Rework exclude rule merging
As a follow-up to #9197, this commit properly fixes the
exclude rule merging algorithm, by completely rewriting
it. The new merging algorithm works by implementing the
minimal set of algebra operations that make sense to
minimize computation durations. In order to do this,
this commit introduces a number of exclude specs
(found in their own package) and factories to create
actual implementation of those specs.
Specs represent the different kind of excludes we can
find:
- excluding a group
- excluding a module (no group defined)
- excluding a group+module
- excluding an artifact of a group+module
- pattern-matching excludes
- unions of excludes
- intersections of excludes
With all those minimal bricks, factories are responsible
of generating consistent specs. The dumbest factory
will just generate new instances for everything. This
is the default factory.
Minimally, this factory has to be backed by an optimizing
factory, which will take care of handling special cases:
- union or intersection of a single spec
- union or intersection of 2 specs
- when one of them is null
- when both are equal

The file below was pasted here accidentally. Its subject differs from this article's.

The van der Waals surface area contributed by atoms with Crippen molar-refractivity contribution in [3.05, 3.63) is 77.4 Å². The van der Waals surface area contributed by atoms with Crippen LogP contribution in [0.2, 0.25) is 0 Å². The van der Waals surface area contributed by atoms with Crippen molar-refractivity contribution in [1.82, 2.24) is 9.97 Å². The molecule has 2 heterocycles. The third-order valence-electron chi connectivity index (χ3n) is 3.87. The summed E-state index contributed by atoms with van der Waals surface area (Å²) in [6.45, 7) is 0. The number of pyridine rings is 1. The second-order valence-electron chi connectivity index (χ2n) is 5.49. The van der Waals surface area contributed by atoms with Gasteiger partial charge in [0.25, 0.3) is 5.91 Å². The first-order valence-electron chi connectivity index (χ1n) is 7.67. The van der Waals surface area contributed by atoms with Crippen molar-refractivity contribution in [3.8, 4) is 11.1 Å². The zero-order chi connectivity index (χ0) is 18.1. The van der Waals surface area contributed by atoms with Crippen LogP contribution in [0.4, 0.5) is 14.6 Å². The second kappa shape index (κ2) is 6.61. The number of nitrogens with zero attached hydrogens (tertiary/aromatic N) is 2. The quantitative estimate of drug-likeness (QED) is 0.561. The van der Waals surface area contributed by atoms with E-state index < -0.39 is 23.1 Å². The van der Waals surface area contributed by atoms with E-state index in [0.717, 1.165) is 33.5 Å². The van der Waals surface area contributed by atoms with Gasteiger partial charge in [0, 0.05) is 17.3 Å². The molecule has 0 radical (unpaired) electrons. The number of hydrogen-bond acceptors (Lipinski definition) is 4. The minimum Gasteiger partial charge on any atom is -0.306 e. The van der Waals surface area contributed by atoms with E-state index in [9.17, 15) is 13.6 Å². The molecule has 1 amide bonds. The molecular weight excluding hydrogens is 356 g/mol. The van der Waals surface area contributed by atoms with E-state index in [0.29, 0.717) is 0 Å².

Then we have a factory which performs the minimal algebra
to minimize specs:
- unions of unions
- intersections of intersections
- union of a union and individual specs
- insection of an intersection and individual spec
- ...
This factory can be as smart as it can, but one must be
careful that it's worth it: some previously implemented
optimizations (like (A+B).A = A turned out to be costly
to detect, and didn't make it the final cut.
Yet another factory is there to reduce the memory footprint
and, as a side effect, make things faster by interning
the specs: equivalent specs are interned and indexed, which
allows us to optimize unions and intersections of specs.
Last but not least, a caching factory is there to avoid
recomputing the same intersections and unions of specs
when we have already done the job. This is efficient if
the underlying (delegate) specs are easily compared,
which is the case thanks to the interning factory.
All in all, the delegation chain allows us to make
the algorithm fast and hopefully reliable, while
making it easier to debug.